Then, Redemptor takes the Raybond even further. As empress, Tarisai has the power to take away every noble’s unnatural strength and vitality through the Ray. She can also command them to obey her orders, even to the point where death of the ego occurs. The first couple times she does this is on complete accident. She finally figures it out when she realizes a nasty courtier is now acting completely different than she used to. However, Tarisai doesn’t reverse her command to “be kinder,” because she likes the courtier better this way (yikes). Yet, she also refuses to command a bunch of warlords to behave when they are actively threatening to kill commoners because she “won’t make people her tools.” Mere pages before that proclamation, she incentives the nobles to become her watchdogs against their peers for her and to report any nobles not following her edicts. How is that any different? Because she didn’t use the Ray for the latter? She made people her tools, regardless.
Despite how powerful the Ray has become, Redemptor still manages to cheapen it. Tarisai speed runs winning the Arit rulers to accept the Ray because, in the end, apparently no one has to actually love the Raybearer for the bond to work. They just have to love the idea of the Raybearer.
Hey so, quick question: what was the point of the first book, given this information? Can anybody tell me? Why did Ifueko break her own magic system for this cheap, hollow payoff?
Usually, I love it when something that was shown as being (mostly) good has a secret, dark, toxic underbelly if you know where to look. The Ray turning from something (kinda) pure to just another tool that the ruling family uses so they can exploit others and be seen as undeserved gods would be so awesome if the book actually saw it for what it is.
Tarisai gets a choice to make any wish she wants. For an entire book, she has been struggling with her supposed divinity, with her family’s role in people’s suffering, with how she can prevent those who are viewed as lesser from being crushed under the boot of their superiors. So much of the Redemptor plot is also tied to the existence of the Ray and how Songland hasn’t been a part of it. She and Dayo both do not want children partly because they don’t want them to be Raybearers and to endure what they have endured. They don’t want their kids to be viewed as infallible gods with a weird cult of personality surrounding them. The Ray represents all of the problems.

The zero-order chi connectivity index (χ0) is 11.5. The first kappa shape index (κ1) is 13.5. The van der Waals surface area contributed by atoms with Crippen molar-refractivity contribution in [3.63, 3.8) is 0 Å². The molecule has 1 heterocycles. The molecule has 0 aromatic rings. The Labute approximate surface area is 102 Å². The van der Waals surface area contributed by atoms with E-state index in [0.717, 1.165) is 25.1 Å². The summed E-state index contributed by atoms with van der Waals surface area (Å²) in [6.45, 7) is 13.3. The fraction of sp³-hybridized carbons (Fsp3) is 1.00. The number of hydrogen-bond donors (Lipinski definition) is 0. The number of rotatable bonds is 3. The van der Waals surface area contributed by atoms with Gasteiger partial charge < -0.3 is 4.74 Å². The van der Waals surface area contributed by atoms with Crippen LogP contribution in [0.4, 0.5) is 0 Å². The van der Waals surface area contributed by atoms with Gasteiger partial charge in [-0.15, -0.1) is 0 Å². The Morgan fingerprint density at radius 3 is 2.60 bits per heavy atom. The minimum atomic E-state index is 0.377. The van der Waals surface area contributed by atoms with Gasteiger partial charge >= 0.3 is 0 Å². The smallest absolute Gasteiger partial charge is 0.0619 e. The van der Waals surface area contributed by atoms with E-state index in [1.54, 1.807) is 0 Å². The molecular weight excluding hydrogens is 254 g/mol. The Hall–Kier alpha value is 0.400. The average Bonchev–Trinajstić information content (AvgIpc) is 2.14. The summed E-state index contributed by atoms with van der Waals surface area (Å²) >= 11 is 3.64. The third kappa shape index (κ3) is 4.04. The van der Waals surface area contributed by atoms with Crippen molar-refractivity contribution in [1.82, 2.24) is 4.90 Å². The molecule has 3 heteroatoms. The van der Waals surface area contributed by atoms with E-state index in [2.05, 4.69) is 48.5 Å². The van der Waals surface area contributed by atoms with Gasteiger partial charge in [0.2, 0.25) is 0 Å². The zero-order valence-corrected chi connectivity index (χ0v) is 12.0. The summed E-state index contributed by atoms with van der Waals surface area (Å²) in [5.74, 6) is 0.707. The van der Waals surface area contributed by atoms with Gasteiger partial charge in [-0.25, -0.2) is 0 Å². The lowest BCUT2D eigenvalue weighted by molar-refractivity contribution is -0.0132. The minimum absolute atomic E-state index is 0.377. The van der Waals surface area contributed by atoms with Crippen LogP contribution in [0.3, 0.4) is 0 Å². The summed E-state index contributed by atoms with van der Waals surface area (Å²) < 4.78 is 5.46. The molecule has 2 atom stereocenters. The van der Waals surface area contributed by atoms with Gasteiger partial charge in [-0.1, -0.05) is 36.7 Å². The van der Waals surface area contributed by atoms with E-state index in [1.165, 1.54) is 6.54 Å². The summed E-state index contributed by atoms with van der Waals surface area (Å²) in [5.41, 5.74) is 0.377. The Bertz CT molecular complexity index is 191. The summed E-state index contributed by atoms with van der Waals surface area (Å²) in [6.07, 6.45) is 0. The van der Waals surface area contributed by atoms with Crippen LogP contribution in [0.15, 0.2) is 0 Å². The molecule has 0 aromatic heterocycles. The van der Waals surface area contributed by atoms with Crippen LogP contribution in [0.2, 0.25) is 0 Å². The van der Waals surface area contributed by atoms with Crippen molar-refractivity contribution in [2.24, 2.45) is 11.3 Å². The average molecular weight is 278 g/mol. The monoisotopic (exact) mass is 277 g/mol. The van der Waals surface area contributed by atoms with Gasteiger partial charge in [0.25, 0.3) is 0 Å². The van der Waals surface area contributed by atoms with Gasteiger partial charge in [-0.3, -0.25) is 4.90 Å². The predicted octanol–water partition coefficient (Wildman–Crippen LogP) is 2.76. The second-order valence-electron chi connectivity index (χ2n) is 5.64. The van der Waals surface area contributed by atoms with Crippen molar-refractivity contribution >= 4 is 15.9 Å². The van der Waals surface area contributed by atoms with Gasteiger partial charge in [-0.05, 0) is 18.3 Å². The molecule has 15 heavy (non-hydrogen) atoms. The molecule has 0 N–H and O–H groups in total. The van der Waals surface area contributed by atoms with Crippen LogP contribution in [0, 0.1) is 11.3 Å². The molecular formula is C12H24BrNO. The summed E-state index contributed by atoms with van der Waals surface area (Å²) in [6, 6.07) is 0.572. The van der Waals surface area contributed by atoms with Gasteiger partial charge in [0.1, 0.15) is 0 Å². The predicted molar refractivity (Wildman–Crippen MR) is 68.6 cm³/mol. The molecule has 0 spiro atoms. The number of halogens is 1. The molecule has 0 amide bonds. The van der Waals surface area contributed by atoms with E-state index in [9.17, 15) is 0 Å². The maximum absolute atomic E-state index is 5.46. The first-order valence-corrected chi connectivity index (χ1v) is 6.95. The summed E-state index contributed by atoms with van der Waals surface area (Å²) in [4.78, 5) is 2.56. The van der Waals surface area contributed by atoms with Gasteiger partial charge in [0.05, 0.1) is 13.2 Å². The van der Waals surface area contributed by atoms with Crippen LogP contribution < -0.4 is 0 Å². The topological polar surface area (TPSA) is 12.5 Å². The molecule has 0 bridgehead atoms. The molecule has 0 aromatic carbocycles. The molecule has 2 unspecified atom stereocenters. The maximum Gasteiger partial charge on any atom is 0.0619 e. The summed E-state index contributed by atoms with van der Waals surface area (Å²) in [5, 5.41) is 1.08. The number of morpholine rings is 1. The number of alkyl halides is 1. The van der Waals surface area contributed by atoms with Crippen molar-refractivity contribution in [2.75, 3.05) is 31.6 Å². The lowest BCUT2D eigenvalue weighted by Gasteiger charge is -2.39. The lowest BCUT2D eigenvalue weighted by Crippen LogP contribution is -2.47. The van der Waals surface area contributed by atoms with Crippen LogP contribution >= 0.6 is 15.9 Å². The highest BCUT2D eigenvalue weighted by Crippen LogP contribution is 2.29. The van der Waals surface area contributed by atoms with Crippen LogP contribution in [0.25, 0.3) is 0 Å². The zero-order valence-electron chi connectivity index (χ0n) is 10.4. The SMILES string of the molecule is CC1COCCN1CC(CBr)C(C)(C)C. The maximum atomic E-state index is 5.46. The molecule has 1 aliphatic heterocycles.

For me, the answer was simple: destroy the Ray. Remove humans from ever being viewed as gods. Remove the possibility of ego-death. Remove the option for the nobility to have power they don’t deserve when they already have so many other advantages. Let Tarisai be the last Raybearer there will ever be, and let’s all come together to address things like poverty and class oppression on a more level, understanding playing field.
Instead, Tarisai chooses for the Ray to continue on but only in people who deserve to have it. If someone has the Ray and does something bad, then their power will leave them and go to someone else more deserving. Only those worthy, Tarisai declares, will rule.
So what makes someone worthy then? Are we following Tarisai’s definition? Someone else’s? How stable is the government going to be if we have to keep changing rulers, keep changing councils, because the Ray flies the coop at the first sign of corruption? How come Dayo didn’t lost his Ray that very second because 1) the books always depict his ruling chops and decisions as being lesser than Tarisai’s and 2) his only personality traits are being kind and trusting to a fault. Those are decent traits, but are they what a ruler needs to have? What about a backbone to make difficult decisions? How is Dayo considered “worthy” to be emperor over so many complicated problems, especially compared to Tarisai, when he’s done nothing for two books? Because the book says he is!
Yes, this sounds like a reasonable solution to all the things Tarisai supposedly learned through her trials and tribulations.
Frankly, I feel deranged after this book. The point is so spelled out and so obvious, and yet the book itself entirely misses it. This is why I am starting to disagree with publishers who force their authors to crank out a book every year. Ifueko so clearly and lovingly planned Raybearer, but Redemptor is an obvious rush-job that offers one disappointment after another. The writing, pacing, and plot are so negatively influenced and affected by the isolated, fatigued mindset the pandemic instilled in us all, and I wish we could call for a re-do. This book could’ve taken such a different direction and been so much better.
And fine, I’ll just say it. Where was Woo In??? One scene? I got one measly scene? No words.